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Alia Shawkat Takes Resistance to the Red Carpet

The event was sponsored by TUMI, American Express, La Perla, and Hearts on Fire. Photo: David Crotty/Patrick McMullan via Getty Image

Last Saturday, approximately half a million people descended on D.C. for the Women’s March, and Alia Shawkat was one of them. “It was whatever,” the Search Party star sarcastically told the Cut with a laugh at a Harper’s BAZAAR party in West Hollywood last night. “No, it was life changing. It was the most exciting thing. I’m just running off those fumes still, to get through it. Especially this week, it’s like every 20 minutes my New York Times update is blowing my mind, so we can’t forget what’s happened to make a difference.”

Shawkat hopes we use the memory of the march to help us stay mobilized, even as the news seems to worsen. “That was more powerful than actually anything [Trump’s] done. Because it was something that wasn’t controlled by one person, it was people around the world. I mean, I could cry just talking about it. It felt like magic,” she said. “Even though there’s so much information every day and depressing information, and we feel powerless, we’ll look back on [the march] and be like, that was the movement that actually reacted. I have to believe it’s not just a silver lining, it’s [the] powers that be.”

Last night’s magazine fete at the Sunset Tower Hotel may have been celebrating the 150 women Harper’s BAZAAR deemed most fashionable, but according to Shawkat, the personal is political and fashion is deeply personal. “Fashion that’s made a difference always has been [political] — something revolutionary like women wearing pants, you know what I mean? That’s politicalized. All these kinds of things that are transforming the way that culture is and how people carry themselves in the world and how they’re seen — something about high fashion too has that power. It also has a kind of elitism that I feel like counteracts what it’s trying to do at the same time, but I do love fashion and for all it’s maybe superficial bits, there is something powerful about wearing art, and representing who you feel and who you are. Now more than ever, every form of art needs to be commenting on how we’re feeling, any form of fear, anger, all those kinds of things. I think fashion is as much of a high art as anything else.”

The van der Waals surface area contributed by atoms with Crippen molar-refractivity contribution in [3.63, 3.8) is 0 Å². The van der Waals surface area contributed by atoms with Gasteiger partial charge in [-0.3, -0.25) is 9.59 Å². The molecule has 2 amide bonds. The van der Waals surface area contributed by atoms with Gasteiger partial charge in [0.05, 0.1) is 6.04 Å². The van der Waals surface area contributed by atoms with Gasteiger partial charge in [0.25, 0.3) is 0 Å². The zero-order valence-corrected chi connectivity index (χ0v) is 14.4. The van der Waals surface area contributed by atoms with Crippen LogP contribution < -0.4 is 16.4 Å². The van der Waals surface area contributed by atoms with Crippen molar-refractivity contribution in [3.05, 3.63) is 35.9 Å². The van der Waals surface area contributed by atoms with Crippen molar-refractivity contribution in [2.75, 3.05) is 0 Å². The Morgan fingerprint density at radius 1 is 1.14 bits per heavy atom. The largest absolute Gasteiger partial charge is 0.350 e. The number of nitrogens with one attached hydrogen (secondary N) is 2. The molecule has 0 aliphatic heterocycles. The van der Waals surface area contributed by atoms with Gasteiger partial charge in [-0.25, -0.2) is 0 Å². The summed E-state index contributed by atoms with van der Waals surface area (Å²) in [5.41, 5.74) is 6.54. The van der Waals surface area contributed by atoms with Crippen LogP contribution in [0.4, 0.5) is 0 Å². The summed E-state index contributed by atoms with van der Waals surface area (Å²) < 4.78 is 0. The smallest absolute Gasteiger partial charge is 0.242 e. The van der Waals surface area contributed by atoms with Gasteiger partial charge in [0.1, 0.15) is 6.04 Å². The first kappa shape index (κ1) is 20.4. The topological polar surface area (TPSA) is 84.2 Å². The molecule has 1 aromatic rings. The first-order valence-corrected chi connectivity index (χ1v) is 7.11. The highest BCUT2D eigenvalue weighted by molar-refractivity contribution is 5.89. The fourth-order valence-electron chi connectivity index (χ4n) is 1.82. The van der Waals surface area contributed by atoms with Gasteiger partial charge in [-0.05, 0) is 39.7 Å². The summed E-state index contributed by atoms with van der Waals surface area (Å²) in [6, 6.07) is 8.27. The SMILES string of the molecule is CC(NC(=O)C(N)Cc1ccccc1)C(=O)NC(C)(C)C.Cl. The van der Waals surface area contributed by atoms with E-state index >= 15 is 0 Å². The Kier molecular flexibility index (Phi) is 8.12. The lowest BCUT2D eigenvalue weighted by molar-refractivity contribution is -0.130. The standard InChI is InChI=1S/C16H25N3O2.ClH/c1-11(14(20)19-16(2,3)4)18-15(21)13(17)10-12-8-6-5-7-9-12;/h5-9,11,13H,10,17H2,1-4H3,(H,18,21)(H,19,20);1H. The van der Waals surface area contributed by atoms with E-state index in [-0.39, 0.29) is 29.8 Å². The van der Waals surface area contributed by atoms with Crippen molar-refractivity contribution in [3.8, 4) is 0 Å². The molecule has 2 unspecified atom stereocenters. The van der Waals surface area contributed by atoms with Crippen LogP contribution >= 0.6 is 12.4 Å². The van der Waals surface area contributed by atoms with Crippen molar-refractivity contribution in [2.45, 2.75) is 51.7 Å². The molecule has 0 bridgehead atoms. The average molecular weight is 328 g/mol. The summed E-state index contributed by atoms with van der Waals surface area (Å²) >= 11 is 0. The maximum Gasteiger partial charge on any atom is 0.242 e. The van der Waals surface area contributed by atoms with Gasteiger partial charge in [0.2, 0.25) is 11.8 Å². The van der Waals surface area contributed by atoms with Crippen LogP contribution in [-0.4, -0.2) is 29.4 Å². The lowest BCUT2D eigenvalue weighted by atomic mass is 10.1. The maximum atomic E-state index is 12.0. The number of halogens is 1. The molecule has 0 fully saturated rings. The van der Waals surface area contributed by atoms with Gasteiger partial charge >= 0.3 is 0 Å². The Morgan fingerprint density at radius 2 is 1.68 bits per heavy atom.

Shawkat said that getting ready for the event, she thought about the statement that nudity might make, but opted instead for a black suit jacket, ruffled blouse, and cropped black slacks, a power move in and of itself. “The idea that’s very fashionable now is androgyny. I think that’s also political. It’s like, we can’t be affected by the ideals of some people who are in these higher-up positions and how they view sexuality and the roles of women and the roles of men,” she said. “And I think that something like androgyny, of women dressing however the fuck they want at all times, is very important.”

Alia Shawkat Takes Resistance to the Red Carpet